Today I was standing in the check out line at Hobby Lobby, picking up a few Christmas items, when a page rang out that “so-and-so” had a phone call on line one. The cashier in my line had just finished ringing out the woman in front of me and picked up the phone call as I started to unload my items. Her eyes grew large and in a hurried voice she told whoever was on the other line that she would call them right back.
I asked if everything was okay and she tried to hold back tears as she told me that her uncle had just passed away. I asked her if his passing was unexpected and she said, not really no. He had surgery, but was thought to be doing well. She said she was going to ask her manager if she could go home. She cashed me out (I tried to switch lines but she refused, probably with the thought of staying busy to keep her mind off of things) and before I left I told her that I hope her day got better.
Hoped her day got better?
I’m a funeral director, surrounded by death constantly and the best I could do is tell her I hope her day got better? Real nice, Lauren.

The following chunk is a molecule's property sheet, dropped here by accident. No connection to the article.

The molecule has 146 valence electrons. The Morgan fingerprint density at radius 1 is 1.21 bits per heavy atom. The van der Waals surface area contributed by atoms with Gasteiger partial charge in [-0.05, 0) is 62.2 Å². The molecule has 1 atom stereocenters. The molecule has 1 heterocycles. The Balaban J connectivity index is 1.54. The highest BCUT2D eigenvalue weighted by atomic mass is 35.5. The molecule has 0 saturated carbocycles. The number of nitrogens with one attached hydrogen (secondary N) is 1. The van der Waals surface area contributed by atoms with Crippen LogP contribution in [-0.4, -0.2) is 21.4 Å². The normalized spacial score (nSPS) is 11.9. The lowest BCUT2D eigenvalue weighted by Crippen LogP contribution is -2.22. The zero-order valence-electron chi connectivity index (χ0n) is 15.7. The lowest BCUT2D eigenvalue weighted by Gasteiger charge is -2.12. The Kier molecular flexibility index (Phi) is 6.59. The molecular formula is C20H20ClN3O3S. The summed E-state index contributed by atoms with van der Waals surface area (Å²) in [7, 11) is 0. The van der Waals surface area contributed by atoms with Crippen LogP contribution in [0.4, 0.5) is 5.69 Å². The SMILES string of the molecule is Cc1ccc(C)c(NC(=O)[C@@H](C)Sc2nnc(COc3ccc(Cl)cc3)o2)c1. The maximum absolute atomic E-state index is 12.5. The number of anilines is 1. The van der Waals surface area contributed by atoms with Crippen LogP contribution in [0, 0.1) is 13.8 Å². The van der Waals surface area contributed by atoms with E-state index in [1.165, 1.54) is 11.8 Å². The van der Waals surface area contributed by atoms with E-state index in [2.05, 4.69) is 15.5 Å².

I know I was caught off guard, I mean, who walks into a store to find themselves in a situation where they’re trying to comfort an employee? But I could have done better.
And I’m thinking, how horrible it is, that in the culture in which we live, we are so taken aback by death. People are dying everyday. Strangers, celebrities, family and friends. Death should not make us uncomfortable. Death is a part of our lives.
This December 4th, I am praying for the cashier at Hobby Lobby, but I’m also praying for everyone else who has lost a loved one during this season. Death is harder during the holidays. I wish that I could have been more of a comfort. I wish that I would have had better words to give her. But most importantly, I wish that she could know that the love we have for others does not die with the person. Guys, we have no idea what is going to happen. Please, go out there and hug someone. Tell them how you feel. Let this holiday season be a reminder to be more kind, more forgiving, but most importantly more loving to all. We may not always have the right words, but we can have the right actions.